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Copyright: 1996 - 2024
BSEE - KB3UON
RF Cafe began life in 1996 as "RF Tools" in an AOL screen name web space totaling
2 MB. Its primary purpose was to provide me with ready access to commonly needed
formulas and reference material while performing my work as an RF system and circuit
design engineer. The World Wide Web (Internet) was largely an unknown entity at
the time and bandwidth was a scarce commodity. Dial-up modems blazed along at 14.4 kbps
while typing up your telephone line, and a nice lady's voice announced "You've Got
Mail" when a new message arrived...
All trademarks, copyrights, patents, and other rights of ownership to images
and text used on the RF Cafe website are hereby acknowledged.
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Cool Products Archive - 4
Featured Product Archive
The inventions and products featured on these pages were chosen either for their
uniqueness in the RF engineering realm, or are simply awesome (or ridiculous) enough
to warrant an appearance.
| 1 |
you can have the stuff of spy movies for your front door. Kwikset's new SmartScan biometric deadbolt featuring
new SmartKey™ technology, combines the convenience of keyless entry with the advanced security of subdermal
fingerprint scanning. Buy one
two birds with one stone (is that saying too un-PC these days?) using the
new Ring Phone. Block out ambient noise by sticking your finger in your ear and talk on your cellphone at the
same time. The ring-shaped device uses a Bluetooth connection with your mobile to conduct sound via bone
vibrations from your finger to your ear. Demoing from NTT DoCoMo.
now offers a portable cell phone charger - the REcharge Pod (get it, Renewable Energy)- that runs off of wind
and solar power. Problem is that at 7m high, it will not quite fit in your pocket. It seems to me that
carrying a spare battery might be a little easier. Actually, it is targeted at outdoor events.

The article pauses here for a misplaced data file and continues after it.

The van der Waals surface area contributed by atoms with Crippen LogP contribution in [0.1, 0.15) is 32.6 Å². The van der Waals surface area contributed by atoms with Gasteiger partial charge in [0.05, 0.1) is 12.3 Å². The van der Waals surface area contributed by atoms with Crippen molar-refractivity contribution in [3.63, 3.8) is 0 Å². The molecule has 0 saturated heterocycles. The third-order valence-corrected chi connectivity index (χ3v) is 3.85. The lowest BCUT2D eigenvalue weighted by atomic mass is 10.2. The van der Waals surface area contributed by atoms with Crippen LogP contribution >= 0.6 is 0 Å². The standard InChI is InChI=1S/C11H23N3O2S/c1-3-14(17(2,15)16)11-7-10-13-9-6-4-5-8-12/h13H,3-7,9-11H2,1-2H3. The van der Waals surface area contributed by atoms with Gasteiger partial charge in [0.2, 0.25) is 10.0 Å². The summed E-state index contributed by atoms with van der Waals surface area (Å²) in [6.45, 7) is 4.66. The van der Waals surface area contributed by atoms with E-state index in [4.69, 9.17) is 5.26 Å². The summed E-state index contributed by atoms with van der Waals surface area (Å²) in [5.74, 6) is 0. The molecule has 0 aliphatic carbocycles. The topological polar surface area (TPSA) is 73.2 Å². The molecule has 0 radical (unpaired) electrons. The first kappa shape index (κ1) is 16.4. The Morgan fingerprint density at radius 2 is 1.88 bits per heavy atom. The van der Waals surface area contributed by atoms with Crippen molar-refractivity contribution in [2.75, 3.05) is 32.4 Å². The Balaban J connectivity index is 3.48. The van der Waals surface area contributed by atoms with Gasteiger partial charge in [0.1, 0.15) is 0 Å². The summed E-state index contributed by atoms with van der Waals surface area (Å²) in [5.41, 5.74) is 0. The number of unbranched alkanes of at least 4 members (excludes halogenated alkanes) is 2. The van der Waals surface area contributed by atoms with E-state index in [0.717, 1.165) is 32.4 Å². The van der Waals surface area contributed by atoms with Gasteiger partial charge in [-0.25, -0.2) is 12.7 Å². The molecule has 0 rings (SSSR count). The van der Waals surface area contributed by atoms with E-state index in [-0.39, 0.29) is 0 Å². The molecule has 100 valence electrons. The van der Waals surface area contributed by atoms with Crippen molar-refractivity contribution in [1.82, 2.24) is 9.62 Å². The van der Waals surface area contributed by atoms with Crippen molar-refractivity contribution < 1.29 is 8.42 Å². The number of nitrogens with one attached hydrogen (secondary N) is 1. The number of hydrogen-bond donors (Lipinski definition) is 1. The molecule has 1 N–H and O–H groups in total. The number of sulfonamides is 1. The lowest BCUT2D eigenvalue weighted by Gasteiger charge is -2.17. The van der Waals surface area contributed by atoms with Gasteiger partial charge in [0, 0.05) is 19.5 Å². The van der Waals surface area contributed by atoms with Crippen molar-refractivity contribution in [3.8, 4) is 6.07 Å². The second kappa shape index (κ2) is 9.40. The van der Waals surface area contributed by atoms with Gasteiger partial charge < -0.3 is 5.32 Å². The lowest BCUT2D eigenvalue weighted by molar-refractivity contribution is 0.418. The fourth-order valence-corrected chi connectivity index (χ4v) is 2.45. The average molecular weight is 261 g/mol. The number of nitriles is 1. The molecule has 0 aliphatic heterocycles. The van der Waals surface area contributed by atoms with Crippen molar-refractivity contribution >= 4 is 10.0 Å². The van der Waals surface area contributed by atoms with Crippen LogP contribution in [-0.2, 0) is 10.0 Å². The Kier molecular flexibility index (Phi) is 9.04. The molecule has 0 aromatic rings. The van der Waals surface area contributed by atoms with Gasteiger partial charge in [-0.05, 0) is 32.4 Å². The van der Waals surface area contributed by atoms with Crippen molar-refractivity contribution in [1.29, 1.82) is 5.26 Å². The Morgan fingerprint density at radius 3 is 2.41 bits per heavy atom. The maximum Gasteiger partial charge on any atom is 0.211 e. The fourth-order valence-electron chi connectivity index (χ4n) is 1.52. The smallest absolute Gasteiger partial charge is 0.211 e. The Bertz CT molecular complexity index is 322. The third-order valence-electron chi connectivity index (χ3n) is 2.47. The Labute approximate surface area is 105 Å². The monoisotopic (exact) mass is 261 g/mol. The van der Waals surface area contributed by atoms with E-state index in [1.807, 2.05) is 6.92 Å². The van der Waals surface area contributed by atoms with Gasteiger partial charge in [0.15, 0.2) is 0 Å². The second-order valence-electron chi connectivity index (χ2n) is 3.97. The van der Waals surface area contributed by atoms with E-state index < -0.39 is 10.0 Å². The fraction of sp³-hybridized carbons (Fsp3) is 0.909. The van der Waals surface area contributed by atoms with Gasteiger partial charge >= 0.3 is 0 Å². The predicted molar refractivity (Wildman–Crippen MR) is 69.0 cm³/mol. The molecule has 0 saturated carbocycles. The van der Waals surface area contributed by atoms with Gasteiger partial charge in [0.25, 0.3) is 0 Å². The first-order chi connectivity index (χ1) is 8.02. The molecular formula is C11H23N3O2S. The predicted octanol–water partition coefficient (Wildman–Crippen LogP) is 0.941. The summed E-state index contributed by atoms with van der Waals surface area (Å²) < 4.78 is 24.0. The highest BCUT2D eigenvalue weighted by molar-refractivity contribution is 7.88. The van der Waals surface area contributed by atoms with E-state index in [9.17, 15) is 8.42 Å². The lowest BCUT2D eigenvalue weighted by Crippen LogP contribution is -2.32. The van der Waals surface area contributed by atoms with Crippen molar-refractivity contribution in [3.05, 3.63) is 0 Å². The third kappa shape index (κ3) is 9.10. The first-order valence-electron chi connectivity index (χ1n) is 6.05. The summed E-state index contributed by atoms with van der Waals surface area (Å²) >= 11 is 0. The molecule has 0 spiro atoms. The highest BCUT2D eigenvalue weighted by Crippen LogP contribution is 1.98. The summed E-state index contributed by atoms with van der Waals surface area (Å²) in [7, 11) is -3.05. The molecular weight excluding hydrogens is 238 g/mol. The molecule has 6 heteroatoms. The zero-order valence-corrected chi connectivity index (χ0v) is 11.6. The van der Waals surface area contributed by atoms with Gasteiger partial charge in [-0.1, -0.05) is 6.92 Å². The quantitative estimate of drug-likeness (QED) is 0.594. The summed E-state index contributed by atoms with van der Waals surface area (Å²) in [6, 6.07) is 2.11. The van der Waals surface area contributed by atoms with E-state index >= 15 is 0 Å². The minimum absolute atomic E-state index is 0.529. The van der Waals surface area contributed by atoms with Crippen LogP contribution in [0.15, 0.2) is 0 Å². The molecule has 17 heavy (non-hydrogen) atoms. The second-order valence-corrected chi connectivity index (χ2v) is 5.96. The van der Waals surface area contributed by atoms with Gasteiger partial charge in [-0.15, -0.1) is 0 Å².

your running shoe can converse with other shoes - what a missed opportunity for Converse™!. The VectraSense
Verb for Shoe's embedded computer automatically adjusts the shoe to your feet, syncs with your PC,
and communicates with the Verb for Shoes of fellow wearers to exchange contact information. Price: A
satellite TV antenna dishes by Sqish blend in with your brickwork, picket fences, and other types of
structures to be rendered nearly invisible. I like their slogan:
Q:When is a dish not a
A: When it's a Sqish!
not a golfer, and I don't play one on TV, but this caddy-less golf cart caught my attention because of its
innovativeness. The Shadow Caddy wirelessly follows its master around the course using a signal from a
transmitter in his/her pocket. It sports a "270° infrared collision avoidance system" to keep it off the shins
of the party. I wonder if it can discern water from grass - would it drive into a pond? Check out the video.
just announced the world's first voice-activated Bluetooth wireless headset. The V1 Voice Controlled Bluetooth
Headset uses BlueAnt's proprietary BlueGenie™ Voice User Interface, letting you control most functions with
the sound of your voice. The device even provides spoken confirmations of your commands
(my guess for the 'Genie' part of the name).
wrote about this technology many moons ago, and here it is on the cusp of commercial application now. The
iShoe continually monitors pressure at points under the foot and provides feedback to the wearer that causes a
corrective reaction to help prevent tipping. Maybe it will bring an end to those hokey "Help... I've fallen
and I can't get up" commercials.
is a new product that is thin enough to apply and hide directly on the surface of a wall, rather than being
routed through it. FlatWire is available for speaker systems, video cable, CAT5 and supposedly coax cable
equivalent modem connections. It can also be used for standard AC connections like lights and receptacles. I
would be a bit leery about running 110/220 VAC through it in such a vulnerable location since the next
homeowner might drive a nail through it and get electrocuted.
Ham Info Bar
is totally free to download and use, and will give you immediate access to a wealth of ham radio information,
including UTC time, propagation, DX spots, RSS feeds, websites etc. It has been downloaded by over 8,200 Hams
and swls in 102 countries. "Whether you're a listener, ragchewer or a serious DX'er, this toolbar is for you!"
Oh, and an RF Cafe link is built-in.
has demoed its new LaserVue television, which will debut in 65-inch and 73-inch versions. Using "zomg
lasers" the sets run at 120 Hz, and claim 500 nits of brightness. Pricing is planned to be comparable to
plasma and LCD, with truer colors. LaserVue draws under 200 watts, about half that of LCD and a third of
plasma of similar size. Note: My 26" LCD HDTV draws 150 W, while my old 20" CRT
takes only 65 W - no Hg in my CRT, either.
Spectrum magazine held a design contest
for clocks that uses common parts and costs no more than $100. Keith Bayern took the prize with his 7-segment
LED readout clock that uses all discrete components: 194 transistors, 566 diodes, 400 resistors, and 87
capacitors. He offers it as a complete kit, along with a 10" x 11.3" PCB, LEDs, wall transformer, solder, and
miscellaneous other parts. "All you add are a soldering iron, a few tools, and time." It has a very
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